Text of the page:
A Survivor’s Journey Storymap

Link to Oregon Holocaust Memorial site

Direct link to StoryMap

In order to learn how to implement project-based learning into our instruction, we have been engaged in some project-based learning of our own. The memorial project has been incredibly motivational. It has compelled me with a powerful intrinsic drive that I am eager to pass onto my own students. For my part, I chose to work on generating a timeline based on the story of a survivor that calls Portland home. As someone that was raised Jewish I felt that I might have more of an understanding of some of the cultural references, and so sifting through stories could be a natural strength of mine as a contribution.

Before I could begin to work on a timeline I first had to select a story to portray. With dozens of survivor stories to choose from, I read as many as I could stand. It was an emotionally draining task, but also an important part of the learning process. Having an educational goal that required me to do this type of research made learning feel like discovery. In order to create a storymap that would be visually appealing and compelling, my main criteria were that the survivor had to have moved around a lot and had to be directly involved. I didn’t want to base the project off of an interview with someone describing what it was like for their family if they didn’t experience it directly, and I wasn’t looking for the story of someone who had bee-lined straight from Europe to Portland either. When I stumbled onto Manny’s story I knew that I had struck gold.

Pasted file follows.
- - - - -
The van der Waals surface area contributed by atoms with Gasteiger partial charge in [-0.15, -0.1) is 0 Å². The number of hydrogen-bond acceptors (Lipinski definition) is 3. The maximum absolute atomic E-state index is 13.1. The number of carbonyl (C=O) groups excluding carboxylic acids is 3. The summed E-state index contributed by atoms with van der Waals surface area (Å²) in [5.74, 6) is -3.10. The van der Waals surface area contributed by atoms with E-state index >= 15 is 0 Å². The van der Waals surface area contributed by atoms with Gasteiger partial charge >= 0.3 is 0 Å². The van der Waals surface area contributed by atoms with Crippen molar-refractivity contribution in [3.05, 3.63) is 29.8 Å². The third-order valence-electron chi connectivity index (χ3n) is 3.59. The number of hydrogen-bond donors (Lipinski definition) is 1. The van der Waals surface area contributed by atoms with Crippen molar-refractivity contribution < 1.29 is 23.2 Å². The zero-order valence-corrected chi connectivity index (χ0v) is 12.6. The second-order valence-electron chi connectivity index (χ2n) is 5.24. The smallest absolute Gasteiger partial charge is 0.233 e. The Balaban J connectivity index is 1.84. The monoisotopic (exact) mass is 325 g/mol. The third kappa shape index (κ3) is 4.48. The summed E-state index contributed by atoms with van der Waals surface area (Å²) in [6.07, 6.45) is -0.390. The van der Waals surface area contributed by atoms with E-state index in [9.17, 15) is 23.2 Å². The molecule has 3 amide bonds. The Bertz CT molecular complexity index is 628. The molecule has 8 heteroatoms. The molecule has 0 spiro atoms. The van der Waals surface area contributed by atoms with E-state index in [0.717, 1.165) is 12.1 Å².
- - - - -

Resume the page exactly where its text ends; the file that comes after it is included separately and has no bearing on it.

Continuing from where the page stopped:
After reading through his account more than once, I picked out what I thought to be the most pertinent details as well as a list of everywhere he had lived on his exodus across the world. I used a free tool for creating interactive timelines on the website knightlab to bring all the pieces together.

I downloaded pictures from websites like Wikicommons and Flickr. These sites have photos that are within the public domain and have usage rights that permit them being re-published. Even though they are public domain, I made sure to cite them if the author requested it. I picked points on a world map that approximated stops on Manny’s journey, and in each location I added an image and blurb containing excerpts and paraphrased info from his interview. After editing the final product, the project was ready to be added to the website. If I had more time I would have liked to add two or three more. Maybe this could be a project for one of the classes that comes to visit the memorial.

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